I plan to live at the International House of the University of Alberta in Edmonton, Canada from August to December 2021. I am looking for an opportunity to have a life experience that would expose me to different cultures of the world and improve my worldview, and an experience that would help me grow as an individual and as a citizen of the world. I see life at Maison Internationale as an opportunity to promote diversity and develop my communication, leadership and teamwork skills. I intend to share food, cultural experiences and stories about my Colombian heritage as different ways to contribute to the International House community. Most importantly, I will value and respect the different cultures, perspectives and ideologies that I come across. I also intend to apply the skills I have developed in various experiences to promote global learning and building international communities.

Why did you choose to come to UMaine?
The University of Maine gave me the opportunity to be part of Honors College, one of the most competitive colleges on campus. I knew that pursuing a degree program at Honors College would improve my writing skills and allow me to realize my potential in a rigorous academic environment. I believed the University of Maine would be a safe decision to explore my various interests. I also thought it was an opportunity to connect with people from other parts of the US and around the world as well.

Describe the research or internship in which you participated.
One of my current internships is at the Woodrow Wilson International Center for Scholars. I have devoted my career to international trade. It is with my passion for global studies and international community building, with years of leadership experience in operations, people management, community building and business strategy that I am delighted to pursue the Latin American program internship at the Woodrow Wilson International Center for Savants. As an intern for the Latin American program at the Woodrow Wilson International Center for Scholars, I hope to improve my skills in leadership, time management, observation, trilingual, communication and networking. I am delighted to continue this internship and bring my passion and a unique blend of skills and experiences to such a dynamic, competitive, growing and educational organization. I also hope to gain valuable experience in organizing conferences, library and internet research, publication assistance and general administrative tasks (data entry, proofreading, website management, event planning. ) which will serve me well at the start of my thesis at Honors College on the topic of international economics and pursue a career in international business. I want to make this internship a rewarding experience by being proactive. I am committed to producing world-class public research and programs with the goal of making real impact, developing myself personally and professionally, and learning from people who are experts in their fields. Another of my current internships is with the Camden Conference, a non-profit, non-partisan educational organization that promotes civil discourse on critical global challenges between policymakers, academics and journalists. I work under the direction of Education Committee Chair Matt Storin and with the Student Education Fund to plan high school and college programs for future conferences.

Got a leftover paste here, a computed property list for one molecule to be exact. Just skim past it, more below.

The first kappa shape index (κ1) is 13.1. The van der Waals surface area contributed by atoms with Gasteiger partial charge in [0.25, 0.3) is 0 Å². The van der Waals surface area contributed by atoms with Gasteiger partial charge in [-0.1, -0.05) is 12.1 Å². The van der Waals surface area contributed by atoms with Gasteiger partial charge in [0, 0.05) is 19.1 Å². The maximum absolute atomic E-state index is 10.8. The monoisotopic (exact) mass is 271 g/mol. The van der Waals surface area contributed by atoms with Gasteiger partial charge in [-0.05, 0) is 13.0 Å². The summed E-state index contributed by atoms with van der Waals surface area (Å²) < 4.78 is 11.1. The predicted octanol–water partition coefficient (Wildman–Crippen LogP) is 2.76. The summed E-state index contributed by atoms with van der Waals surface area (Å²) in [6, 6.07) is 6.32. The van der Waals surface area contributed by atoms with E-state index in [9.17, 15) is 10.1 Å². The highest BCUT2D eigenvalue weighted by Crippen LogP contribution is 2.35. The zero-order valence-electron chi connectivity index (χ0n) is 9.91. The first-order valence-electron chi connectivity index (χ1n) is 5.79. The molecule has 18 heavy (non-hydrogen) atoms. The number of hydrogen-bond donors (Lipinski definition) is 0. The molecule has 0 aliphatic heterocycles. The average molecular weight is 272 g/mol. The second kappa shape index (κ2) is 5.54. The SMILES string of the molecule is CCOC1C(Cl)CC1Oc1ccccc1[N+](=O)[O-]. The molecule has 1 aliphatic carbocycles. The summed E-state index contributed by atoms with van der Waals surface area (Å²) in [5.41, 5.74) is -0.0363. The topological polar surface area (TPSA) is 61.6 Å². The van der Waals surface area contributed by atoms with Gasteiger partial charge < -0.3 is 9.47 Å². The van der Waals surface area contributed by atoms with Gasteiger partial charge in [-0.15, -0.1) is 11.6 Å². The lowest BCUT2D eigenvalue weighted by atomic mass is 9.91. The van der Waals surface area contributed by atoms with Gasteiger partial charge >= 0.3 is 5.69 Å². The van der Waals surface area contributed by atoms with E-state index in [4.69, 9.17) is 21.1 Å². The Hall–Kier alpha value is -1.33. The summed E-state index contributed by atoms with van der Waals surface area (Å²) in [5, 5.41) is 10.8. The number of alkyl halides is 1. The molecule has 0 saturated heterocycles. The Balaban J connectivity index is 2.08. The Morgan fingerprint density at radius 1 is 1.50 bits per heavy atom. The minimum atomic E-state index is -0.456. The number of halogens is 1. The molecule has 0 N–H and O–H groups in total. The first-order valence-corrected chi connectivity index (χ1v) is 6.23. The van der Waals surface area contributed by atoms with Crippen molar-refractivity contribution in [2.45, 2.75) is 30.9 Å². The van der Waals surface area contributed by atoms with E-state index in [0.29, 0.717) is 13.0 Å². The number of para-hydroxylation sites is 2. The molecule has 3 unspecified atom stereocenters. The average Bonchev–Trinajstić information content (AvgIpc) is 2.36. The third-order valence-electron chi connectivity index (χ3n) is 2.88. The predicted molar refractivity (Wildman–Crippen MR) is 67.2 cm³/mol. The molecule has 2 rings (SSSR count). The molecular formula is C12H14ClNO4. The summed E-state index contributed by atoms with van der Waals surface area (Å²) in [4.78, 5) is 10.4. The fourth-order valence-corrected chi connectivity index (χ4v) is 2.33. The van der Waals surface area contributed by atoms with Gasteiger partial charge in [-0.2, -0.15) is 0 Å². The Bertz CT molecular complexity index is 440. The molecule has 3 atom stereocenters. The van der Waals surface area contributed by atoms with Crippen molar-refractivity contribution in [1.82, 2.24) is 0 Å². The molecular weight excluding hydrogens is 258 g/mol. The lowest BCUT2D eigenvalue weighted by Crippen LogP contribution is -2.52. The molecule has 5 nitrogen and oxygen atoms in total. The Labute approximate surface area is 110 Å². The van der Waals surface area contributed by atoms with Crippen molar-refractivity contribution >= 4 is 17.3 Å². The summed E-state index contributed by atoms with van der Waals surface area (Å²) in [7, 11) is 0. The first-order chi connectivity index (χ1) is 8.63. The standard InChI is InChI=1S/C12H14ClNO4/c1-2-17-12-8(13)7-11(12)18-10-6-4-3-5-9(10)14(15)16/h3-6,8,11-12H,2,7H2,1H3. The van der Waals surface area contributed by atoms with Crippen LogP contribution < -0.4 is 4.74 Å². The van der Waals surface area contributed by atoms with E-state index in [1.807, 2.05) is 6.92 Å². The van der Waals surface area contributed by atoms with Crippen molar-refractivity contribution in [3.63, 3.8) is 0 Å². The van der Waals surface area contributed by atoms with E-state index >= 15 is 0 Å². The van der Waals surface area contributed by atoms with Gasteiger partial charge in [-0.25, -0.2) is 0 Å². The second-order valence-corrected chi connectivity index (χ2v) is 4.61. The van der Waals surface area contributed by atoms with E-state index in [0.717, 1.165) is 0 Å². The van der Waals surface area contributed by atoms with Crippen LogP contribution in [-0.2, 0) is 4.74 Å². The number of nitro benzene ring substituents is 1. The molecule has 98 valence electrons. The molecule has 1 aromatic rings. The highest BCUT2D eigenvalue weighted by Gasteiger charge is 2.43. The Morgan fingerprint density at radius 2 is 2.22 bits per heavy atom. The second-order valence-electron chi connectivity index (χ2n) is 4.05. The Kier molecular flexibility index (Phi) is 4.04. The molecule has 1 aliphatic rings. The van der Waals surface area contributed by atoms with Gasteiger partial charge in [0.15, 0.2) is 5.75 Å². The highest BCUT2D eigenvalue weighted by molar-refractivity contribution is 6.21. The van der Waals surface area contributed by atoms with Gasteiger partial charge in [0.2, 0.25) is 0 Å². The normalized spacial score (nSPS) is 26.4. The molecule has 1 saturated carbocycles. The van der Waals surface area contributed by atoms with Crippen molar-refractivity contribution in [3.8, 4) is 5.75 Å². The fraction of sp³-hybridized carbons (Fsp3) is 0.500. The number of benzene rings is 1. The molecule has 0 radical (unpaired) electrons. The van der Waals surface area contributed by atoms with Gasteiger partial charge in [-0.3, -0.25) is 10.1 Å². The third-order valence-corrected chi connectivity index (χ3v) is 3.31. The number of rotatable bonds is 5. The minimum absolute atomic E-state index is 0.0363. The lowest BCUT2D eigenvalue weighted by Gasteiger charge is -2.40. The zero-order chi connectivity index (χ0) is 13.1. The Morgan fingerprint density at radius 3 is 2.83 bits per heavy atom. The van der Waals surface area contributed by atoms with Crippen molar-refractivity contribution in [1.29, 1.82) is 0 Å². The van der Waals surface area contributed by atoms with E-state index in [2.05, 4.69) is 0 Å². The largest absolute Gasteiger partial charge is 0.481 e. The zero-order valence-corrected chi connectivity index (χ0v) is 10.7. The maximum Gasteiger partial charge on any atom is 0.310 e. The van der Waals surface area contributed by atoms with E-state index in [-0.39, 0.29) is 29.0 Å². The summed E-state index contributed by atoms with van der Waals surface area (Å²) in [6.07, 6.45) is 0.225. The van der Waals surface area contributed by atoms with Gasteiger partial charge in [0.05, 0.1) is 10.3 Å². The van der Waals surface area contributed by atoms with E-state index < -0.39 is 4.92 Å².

What other activities on campus take up your time?
I am very involved in various student organizations on campus. I am currently the Head of the International Funds Sector of the University of Maine Student Portfolio Investment Fund (SPIFFY), and as the Head of the International Funds Sector, I manage approximately $ 700,000 of international positions on ETFs. This competitive, engaging and valuable student organization has helped me gain hands-on investment and financial management experience. I am a member of the International Student Association of the University of Maine (ISA). I helped organize various activities and events (Coffee Hour, Culturefest, International Dance Festival, Friday Night Soccer) to involve international and multicultural students in the community. In addition, I made the entities of the campus aware of diversity. I am also a member of the Multicultural Affairs Committee, the African Students Association and the Caribbean & Latinx Student Alliance. I am a student ambassador for the Recruitment Office and Honors College at the University of Maine. I recruit potential students and assist their transition to higher education, I promote valuable academic services and participate in student activities, programs and orientations. This experience allowed me to acquire skills in communication, networking, project management and marketing. I also worked alongside Associate Dean Melissa Ladenheim as Honors College Student Ambassador during the last semester. It has been a rewarding experience reaching out to potential and current students with the goal of building and sustaining an Honors College community.

UMaine students wishing to apply to U.S. Fulbright student programs can contact the Major Scholarships Office at nives.dalbowheeler@maine.edu. The internal application deadline is August 31 for a scholarship starting in fall 2022.

“Santi’s strengths are his keen intelligence, his winning personality, his mature and genuine concern for others and the esteem he has for everyone he thinks he can learn from,” said Klose.

Contact: Marcus Wolf, 207.581.3721; marcus.wolf@maine.edu